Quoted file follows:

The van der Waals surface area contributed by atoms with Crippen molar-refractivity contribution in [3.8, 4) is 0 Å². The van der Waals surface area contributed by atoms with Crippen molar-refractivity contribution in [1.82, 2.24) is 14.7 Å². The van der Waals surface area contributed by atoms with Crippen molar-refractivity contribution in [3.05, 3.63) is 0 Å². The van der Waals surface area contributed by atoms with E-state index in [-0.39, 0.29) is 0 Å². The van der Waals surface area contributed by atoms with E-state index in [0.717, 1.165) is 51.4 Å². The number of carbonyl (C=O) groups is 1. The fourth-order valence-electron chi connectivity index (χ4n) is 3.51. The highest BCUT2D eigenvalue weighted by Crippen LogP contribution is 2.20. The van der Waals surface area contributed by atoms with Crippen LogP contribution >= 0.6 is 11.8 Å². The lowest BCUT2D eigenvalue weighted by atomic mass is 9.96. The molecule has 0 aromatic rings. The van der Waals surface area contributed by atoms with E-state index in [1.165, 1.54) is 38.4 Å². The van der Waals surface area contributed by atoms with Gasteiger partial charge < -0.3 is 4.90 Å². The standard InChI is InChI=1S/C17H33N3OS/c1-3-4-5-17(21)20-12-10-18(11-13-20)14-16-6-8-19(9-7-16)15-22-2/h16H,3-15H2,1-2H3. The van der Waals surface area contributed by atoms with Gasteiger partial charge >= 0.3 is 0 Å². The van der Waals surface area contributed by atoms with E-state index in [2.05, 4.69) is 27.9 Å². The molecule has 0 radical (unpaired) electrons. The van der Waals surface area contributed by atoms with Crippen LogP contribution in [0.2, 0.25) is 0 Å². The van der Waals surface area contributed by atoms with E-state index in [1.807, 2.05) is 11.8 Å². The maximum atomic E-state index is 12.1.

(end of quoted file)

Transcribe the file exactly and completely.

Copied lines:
The van der Waals surface area contributed by atoms with Crippen molar-refractivity contribution in [3.8, 4) is 0 Å². The van der Waals surface area contributed by atoms with Crippen molar-refractivity contribution in [1.82, 2.24) is 14.7 Å². The van der Waals surface area contributed by atoms with Crippen molar-refractivity contribution in [3.05, 3.63) is 0 Å². The van der Waals surface area contributed by atoms with E-state index in [-0.39, 0.29) is 0 Å². The van der Waals surface area contributed by atoms with E-state index in [0.717, 1.165) is 51.4 Å². The number of carbonyl (C=O) groups is 1. The fourth-order valence-electron chi connectivity index (χ4n) is 3.51. The highest BCUT2D eigenvalue weighted by Crippen LogP contribution is 2.20. The van der Waals surface area contributed by atoms with Crippen LogP contribution >= 0.6 is 11.8 Å². The lowest BCUT2D eigenvalue weighted by atomic mass is 9.96. The molecule has 0 aromatic rings. The van der Waals surface area contributed by atoms with E-state index in [1.165, 1.54) is 38.4 Å². The van der Waals surface area contributed by atoms with Gasteiger partial charge < -0.3 is 4.90 Å². The standard InChI is InChI=1S/C17H33N3OS/c1-3-4-5-17(21)20-12-10-18(11-13-20)14-16-6-8-19(9-7-16)15-22-2/h16H,3-15H2,1-2H3. The van der Waals surface area contributed by atoms with Gasteiger partial charge >= 0.3 is 0 Å². The van der Waals surface area contributed by atoms with E-state index in [2.05, 4.69) is 27.9 Å². The molecule has 0 radical (unpaired) electrons. The van der Waals surface area contributed by atoms with Crippen LogP contribution in [0.2, 0.25) is 0 Å². The van der Waals surface area contributed by atoms with E-state index in [1.807, 2.05) is 11.8 Å². The maximum atomic E-state index is 12.1.